A New Militancy
Digital History ID 611
Henry B. Gonzalez
The statistics were bleak. In the mid-1960s, half of all Mexican Americans had less than eight years of education. A third lived in poverty. Only four Mexican Americans had ever served in Congress. The average life expectancy of a Mexican American farm worker was just forty-nine years. Mexican Americans made up twelve percent of the U.S. population and suffered twenty percent of the Vietnam War's casualties. In Los Angeles, just one out of four Mexican American schoolchildren graduated from high school.
The civil rights struggle does not belong to a single group. It has been a quest made by every ethnic minority group that has suffered prejudice, institutionalized discrimination, and persistent poverty. During the 1960s, Mexican Americans waged a struggle not for cultural assimilation, but for economic justice, political power, and equal opportunity under the law. A new generation of activists felt that they could no longer rely on an old guard to defend and promote their special concerns. Banners proclaimed "Brown is beautiful."
It has been argued that the Chicano movement was partly a generational response to the cultural, social, and political alienation many Mexican Americans felt in the 1960s and early 1970s. Their parents, who had experienced periodic waves of anti-Mexican prejudice, had been reluctant to teach them Spanish or publicly express pride in their ethnicity. The goal of the parents' generation had been assimilation. Ties to Mexico were weak. Chicano activism was among the movements of the 1960s that looked to cultural nationalism. Chicano students sought to learn the history and the language they had never been taught--and reaffirm an identity that had been withheld from them. Strengthened by the newfound cultural identity, the Chicano movement brought dramatic and radical tactics to the struggle for political and social change. In urban areas, more radical Chicano groups, such as the Brown Berets in Los Angeles, stressed militant self-defense and also sponsored health clinics and breakfast programs for schoolchildren.
All of these efforts placed Chicano concerns on the national agenda for the first time. Here, Representative Henry B. Gonzalez expresses doubts about the vocabulary and passions that attend political militancy.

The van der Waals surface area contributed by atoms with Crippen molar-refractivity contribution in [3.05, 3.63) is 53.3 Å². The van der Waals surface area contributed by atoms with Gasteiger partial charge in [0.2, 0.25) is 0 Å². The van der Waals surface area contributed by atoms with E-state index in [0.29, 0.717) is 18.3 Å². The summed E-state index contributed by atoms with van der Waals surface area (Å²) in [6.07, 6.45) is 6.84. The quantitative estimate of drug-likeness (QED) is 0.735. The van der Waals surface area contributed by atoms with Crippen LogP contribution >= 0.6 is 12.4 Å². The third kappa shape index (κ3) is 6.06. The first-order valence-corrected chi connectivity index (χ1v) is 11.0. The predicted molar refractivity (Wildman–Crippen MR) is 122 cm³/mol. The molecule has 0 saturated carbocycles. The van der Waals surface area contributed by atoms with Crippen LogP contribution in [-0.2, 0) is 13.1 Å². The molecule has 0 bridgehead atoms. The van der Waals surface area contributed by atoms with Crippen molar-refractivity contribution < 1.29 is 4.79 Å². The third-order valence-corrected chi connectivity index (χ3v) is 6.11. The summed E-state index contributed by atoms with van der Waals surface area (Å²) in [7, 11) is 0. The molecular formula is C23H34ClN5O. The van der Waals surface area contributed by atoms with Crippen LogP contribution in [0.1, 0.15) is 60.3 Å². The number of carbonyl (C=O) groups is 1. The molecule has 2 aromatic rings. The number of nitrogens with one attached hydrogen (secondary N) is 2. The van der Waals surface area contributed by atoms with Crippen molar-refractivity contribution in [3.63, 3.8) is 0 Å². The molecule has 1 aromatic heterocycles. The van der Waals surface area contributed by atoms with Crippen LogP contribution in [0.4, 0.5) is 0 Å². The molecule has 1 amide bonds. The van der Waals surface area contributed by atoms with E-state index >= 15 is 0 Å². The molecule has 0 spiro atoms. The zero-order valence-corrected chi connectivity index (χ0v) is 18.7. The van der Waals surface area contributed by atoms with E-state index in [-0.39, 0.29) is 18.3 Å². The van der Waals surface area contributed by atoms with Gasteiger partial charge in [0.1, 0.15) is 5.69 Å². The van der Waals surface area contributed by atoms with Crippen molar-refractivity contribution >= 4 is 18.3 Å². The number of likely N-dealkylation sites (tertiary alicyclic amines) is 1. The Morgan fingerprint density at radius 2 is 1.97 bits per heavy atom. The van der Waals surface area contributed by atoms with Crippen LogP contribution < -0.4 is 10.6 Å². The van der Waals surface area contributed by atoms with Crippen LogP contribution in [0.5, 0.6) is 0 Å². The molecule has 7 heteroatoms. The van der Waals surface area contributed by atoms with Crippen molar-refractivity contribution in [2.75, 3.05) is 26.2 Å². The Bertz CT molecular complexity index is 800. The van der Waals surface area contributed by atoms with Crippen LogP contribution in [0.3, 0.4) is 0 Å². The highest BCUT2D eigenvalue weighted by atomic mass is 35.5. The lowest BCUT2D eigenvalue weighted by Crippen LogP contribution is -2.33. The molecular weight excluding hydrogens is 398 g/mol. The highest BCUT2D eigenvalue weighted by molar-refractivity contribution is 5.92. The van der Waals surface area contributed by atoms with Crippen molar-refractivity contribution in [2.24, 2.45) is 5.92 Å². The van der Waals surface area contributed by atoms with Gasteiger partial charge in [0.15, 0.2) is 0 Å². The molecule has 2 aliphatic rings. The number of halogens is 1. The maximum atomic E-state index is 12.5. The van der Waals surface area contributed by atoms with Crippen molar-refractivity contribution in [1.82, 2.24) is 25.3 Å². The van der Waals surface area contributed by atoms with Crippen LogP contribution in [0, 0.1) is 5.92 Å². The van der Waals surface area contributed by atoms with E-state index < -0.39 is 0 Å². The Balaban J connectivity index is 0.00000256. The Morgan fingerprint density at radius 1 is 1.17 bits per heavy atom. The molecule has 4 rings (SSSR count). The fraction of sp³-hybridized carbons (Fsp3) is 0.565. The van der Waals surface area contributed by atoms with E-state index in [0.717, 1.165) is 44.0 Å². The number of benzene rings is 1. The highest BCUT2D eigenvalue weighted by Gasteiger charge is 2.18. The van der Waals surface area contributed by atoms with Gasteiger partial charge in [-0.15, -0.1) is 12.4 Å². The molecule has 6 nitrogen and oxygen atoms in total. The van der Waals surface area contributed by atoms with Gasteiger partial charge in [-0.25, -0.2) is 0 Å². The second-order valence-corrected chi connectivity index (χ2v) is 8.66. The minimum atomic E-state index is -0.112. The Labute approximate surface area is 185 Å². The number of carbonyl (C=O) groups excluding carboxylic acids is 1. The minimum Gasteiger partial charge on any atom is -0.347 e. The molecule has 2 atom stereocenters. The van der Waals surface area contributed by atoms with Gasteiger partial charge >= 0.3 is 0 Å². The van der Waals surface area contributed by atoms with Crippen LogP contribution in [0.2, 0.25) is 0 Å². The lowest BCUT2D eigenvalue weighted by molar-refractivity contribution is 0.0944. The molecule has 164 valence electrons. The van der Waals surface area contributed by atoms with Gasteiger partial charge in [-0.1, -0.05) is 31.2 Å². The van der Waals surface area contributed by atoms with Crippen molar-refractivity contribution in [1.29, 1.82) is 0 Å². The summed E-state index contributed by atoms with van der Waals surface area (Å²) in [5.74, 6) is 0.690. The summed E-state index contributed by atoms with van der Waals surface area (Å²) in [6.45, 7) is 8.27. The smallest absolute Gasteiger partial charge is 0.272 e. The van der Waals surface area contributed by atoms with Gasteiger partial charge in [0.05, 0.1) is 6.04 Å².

I, and many other residents of my part of Texas and other Southwestern States--happen to be what is commonly referred to as a Mexican American.... What is he to be? Mexican? American? Both? How can he choose? Should he have pride and joy in his heritage, or bear it as a shame and sorrow? Should he live in one world or another, or attempt to bridge them both?
There is comfort in remaining in the closed walls of a minority society, but this means making certain sacrifices; but it sometimes seems disloyal to abandon old ideas and old friends; you never know whether you will be accepted or rejected in the larger world, or whether your old friends will despise you for making a wrong choice. For a member of this minority, like any other, life begins with making hard choices about personal identity. These lonely conflicts are magnified in the social crises so clearly evident all over the Southwest today. There are some groups who demand brown power, some who display a curious chauvinism, and some who affect the other extreme. There is furious debate about what one should be and what one should do.... I understand all this, but I am profoundly distressed by what I see happening today.... Mr. Speaker, the issue at hand in this minority group today is hate, and my purpose in addressing the House is to state where I stand: I am against hate and against the spreaders of hate; I am for justice, and for honest tactics in obtaining justice.
The question facing the Mexican-American people today is what do we want, and how do we get it?
What I want is justice. By justice I mean decent work at decent wages for all who want work; decent support for those who cannot support themselves; full and equal opportunity in employment, in education, in schools; I mean by justice the full, fair, and impartial protection of the law for every man; I mean by justice decent homes; adequate streets and public services....